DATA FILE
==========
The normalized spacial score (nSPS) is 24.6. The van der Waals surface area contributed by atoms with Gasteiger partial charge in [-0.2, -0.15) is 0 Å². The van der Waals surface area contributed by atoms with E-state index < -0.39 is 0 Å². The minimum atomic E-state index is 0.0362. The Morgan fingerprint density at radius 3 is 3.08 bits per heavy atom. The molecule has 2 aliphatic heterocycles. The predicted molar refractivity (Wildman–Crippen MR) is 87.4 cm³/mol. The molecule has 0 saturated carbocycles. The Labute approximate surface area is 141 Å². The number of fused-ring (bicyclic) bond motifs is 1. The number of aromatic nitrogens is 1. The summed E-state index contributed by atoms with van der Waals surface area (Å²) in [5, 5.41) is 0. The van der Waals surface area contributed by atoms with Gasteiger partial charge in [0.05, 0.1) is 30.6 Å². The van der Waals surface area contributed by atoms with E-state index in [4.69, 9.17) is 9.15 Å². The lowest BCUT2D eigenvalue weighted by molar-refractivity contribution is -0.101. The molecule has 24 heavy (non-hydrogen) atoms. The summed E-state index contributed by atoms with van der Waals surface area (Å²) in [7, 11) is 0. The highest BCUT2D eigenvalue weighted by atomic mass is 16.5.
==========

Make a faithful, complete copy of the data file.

The normalized spacial score (nSPS) is 24.6. The van der Waals surface area contributed by atoms with Gasteiger partial charge in [-0.2, -0.15) is 0 Å². The van der Waals surface area contributed by atoms with E-state index < -0.39 is 0 Å². The minimum atomic E-state index is 0.0362. The Morgan fingerprint density at radius 3 is 3.08 bits per heavy atom. The molecule has 2 aliphatic heterocycles. The predicted molar refractivity (Wildman–Crippen MR) is 87.4 cm³/mol. The molecule has 0 saturated carbocycles. The Labute approximate surface area is 141 Å². The number of fused-ring (bicyclic) bond motifs is 1. The number of aromatic nitrogens is 1. The summed E-state index contributed by atoms with van der Waals surface area (Å²) in [5, 5.41) is 0. The van der Waals surface area contributed by atoms with Gasteiger partial charge in [0.05, 0.1) is 30.6 Å². The van der Waals surface area contributed by atoms with E-state index in [4.69, 9.17) is 9.15 Å². The lowest BCUT2D eigenvalue weighted by molar-refractivity contribution is -0.101. The molecule has 24 heavy (non-hydrogen) atoms. The summed E-state index contributed by atoms with van der Waals surface area (Å²) in [7, 11) is 0. The highest BCUT2D eigenvalue weighted by atomic mass is 16.5.